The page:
praise

Glowing Faces

“Only when we perceive the face of the One in whose image we were made do we come to know who we are and the One for whom we were made. And because of who He is, to behold Him and remain unchanged is impossible.” – Bill Johnson

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This past weekend, my family and I attended Greenwood Community Church’s Family Camp at Camp Timberline in Estes Park, Colorado. I’ll take several things away from the weekend, but one of the most fun takeaways will be remembering my daughters’ glowing faces. Savannah’s face was glowing because this was her first real experience in the great outdoors, she was amazed at how big the world was, and there were so many people that she had never seen before then. Charlotte’s face was glowing because she had more adventure in this weekend than any other weekend, including the camp’s zip-line, climbing wall, gut-check plank, silencer swing, and blob in the lake.

Liz and I had glowing faces due to the consistent reflection of God’s glory in this place. We saw it in the vast beauty of the mountains. We see it as God’s people sang praises to his name. We saw it in the passages of Scripture that were our guide for the weekend and we saw it in the way the Spirit led us as a body together.

It was beautiful to see God’s glory reflected on the faces of my family and the other attendees of the family camp this weekend. It made me think about the way that God can be mirrored in this life and the way that we can contribute to that reflection.

Jewish rabbis have a word for what we experience in glowing faces and that word was shekinah. Though the word is not found in the Bible, there is, in fact, a clear pattern of God’s glory being reflected on his creation.

Take for example, Moses’ face in Exodus 34:29. The verse says, “When Moses came down from Mount Sinai with the two tablets of the covenant law in his hands, he was not aware that his face was radiant because he had spoken with the Lord.” In other words, there was a visual effect that God’s presence had on Moses’ physicality. Have you ever been around someone so radiant that it was clear God’s presence resided with him or her and that God’s beauty and majesty was being reflected. It occurred to me that if we take seriously the invitation to come near to the Lord (James 4:8), it is possible that our actual physical appearance could be altered.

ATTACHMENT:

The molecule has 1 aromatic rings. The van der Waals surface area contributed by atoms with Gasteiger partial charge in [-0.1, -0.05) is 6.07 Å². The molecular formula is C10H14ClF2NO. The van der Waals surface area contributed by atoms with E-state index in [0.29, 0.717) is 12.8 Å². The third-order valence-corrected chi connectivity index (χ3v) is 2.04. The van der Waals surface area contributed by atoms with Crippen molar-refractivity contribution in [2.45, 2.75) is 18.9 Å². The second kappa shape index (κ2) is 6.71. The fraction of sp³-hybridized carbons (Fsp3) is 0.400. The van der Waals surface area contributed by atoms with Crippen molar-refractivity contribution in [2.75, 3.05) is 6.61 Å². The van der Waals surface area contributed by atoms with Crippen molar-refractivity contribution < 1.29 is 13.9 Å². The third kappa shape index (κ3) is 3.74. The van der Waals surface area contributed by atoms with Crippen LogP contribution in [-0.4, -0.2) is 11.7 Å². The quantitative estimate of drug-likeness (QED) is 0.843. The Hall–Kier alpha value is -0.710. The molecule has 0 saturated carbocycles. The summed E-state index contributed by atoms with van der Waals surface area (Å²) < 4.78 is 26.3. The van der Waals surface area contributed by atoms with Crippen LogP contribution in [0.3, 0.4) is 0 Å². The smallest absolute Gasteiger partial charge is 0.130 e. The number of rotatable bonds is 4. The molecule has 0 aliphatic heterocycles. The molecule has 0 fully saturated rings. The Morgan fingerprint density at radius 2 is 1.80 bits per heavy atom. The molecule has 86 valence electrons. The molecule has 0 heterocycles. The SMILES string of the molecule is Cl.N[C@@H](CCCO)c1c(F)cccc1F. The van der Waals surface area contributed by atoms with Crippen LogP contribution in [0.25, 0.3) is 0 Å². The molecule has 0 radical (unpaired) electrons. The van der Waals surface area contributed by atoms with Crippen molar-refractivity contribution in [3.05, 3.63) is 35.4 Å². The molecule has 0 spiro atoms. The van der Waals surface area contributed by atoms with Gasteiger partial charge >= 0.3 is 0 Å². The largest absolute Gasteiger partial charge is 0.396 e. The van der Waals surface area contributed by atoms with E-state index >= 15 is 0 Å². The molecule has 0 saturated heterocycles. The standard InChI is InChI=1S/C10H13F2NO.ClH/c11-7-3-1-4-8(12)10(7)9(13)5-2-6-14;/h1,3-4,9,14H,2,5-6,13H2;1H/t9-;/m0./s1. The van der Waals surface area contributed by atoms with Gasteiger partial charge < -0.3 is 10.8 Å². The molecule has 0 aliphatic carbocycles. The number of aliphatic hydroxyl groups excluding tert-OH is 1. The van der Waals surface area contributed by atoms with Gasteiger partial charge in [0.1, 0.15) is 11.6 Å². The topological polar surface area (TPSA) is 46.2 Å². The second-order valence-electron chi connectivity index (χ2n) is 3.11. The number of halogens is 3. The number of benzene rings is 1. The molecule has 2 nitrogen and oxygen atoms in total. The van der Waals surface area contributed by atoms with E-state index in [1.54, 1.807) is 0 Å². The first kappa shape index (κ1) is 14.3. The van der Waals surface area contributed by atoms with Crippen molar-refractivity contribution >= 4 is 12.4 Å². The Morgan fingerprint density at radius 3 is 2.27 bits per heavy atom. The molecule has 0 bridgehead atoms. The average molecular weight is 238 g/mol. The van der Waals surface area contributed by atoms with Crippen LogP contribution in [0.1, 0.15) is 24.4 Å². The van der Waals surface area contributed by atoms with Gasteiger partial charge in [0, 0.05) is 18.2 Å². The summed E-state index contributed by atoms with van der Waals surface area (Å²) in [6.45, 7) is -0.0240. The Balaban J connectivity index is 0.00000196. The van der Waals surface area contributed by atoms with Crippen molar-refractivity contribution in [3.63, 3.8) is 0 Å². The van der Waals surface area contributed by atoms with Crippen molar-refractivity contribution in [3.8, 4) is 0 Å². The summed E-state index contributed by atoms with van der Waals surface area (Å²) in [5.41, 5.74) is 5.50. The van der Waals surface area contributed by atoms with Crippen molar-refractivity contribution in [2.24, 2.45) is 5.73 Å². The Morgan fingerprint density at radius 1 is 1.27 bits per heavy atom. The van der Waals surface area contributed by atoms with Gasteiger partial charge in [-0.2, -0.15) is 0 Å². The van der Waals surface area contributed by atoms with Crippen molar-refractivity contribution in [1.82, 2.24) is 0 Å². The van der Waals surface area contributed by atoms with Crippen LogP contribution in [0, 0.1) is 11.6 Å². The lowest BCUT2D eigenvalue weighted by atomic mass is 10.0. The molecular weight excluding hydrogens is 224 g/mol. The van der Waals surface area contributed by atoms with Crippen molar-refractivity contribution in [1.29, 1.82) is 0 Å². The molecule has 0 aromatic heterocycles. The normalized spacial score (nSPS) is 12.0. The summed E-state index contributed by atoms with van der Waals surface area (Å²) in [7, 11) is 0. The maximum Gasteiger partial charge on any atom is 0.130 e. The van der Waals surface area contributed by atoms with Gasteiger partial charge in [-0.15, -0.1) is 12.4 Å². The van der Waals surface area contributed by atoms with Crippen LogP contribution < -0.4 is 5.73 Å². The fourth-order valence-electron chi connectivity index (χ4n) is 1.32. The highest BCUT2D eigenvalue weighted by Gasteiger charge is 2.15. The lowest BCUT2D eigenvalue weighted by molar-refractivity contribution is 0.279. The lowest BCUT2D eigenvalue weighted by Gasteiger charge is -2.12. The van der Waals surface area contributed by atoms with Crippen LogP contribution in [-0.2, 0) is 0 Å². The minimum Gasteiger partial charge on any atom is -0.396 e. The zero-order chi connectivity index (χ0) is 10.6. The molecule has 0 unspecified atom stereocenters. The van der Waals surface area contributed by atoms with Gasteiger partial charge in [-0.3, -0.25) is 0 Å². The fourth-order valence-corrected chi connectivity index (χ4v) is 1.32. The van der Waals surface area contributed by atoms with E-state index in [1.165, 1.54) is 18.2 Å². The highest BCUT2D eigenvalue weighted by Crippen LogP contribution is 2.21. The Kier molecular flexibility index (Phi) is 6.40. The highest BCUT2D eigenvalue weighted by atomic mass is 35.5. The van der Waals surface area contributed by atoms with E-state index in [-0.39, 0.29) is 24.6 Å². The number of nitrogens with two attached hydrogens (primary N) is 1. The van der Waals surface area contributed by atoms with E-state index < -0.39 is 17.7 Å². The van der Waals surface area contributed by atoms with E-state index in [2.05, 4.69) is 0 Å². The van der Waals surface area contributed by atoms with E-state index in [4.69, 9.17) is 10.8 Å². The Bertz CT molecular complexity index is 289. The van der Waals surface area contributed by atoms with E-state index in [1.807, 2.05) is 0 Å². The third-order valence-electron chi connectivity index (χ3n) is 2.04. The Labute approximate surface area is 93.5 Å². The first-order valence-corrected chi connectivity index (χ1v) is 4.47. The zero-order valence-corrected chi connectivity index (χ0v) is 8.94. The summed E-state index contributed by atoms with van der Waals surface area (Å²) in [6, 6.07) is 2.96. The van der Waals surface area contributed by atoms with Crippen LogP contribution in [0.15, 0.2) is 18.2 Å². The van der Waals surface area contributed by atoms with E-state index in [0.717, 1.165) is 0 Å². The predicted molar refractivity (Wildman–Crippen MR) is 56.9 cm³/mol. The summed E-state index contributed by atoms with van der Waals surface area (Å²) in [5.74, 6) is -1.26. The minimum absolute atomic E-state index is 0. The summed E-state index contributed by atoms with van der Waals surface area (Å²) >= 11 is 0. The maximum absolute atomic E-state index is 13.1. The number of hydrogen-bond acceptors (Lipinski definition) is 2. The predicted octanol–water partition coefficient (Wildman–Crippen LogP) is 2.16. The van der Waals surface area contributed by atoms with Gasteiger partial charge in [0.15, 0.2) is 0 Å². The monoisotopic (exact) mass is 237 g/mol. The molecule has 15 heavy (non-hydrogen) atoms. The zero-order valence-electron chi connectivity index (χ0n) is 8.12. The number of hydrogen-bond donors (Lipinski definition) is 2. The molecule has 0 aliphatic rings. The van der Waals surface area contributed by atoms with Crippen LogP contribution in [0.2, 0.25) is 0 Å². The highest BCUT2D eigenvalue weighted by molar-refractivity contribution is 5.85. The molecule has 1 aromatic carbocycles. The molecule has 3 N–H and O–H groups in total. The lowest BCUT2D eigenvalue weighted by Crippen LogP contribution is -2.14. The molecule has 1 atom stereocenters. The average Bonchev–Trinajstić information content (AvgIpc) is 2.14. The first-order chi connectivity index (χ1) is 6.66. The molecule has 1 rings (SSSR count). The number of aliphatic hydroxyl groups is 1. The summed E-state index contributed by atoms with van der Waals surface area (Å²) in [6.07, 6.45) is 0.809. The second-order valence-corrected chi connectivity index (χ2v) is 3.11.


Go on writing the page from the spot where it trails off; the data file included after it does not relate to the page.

Now, clearly when the Bible talks about God’s children being transformed into his likeness, the emphasis is not on a physical appearance. When Paul writes in 2 Corinthians 3:18 that “we all, who with unveiled faces contemplate the Lord’s glory, are being transformed into his image with ever-increasing glory, which comes form the Lord, who is the Spirit,” it is clear that he is talking about spiritual transformation. Truly, the more we see God’s glory, the more He transforms us into His likeness through the power of the Spirit. But, why would we be surprised if spiritual transformation and renewal had a physical effect? Doesn’t the Bible contain story after story of ways that the spiritual realm impacts the physical world?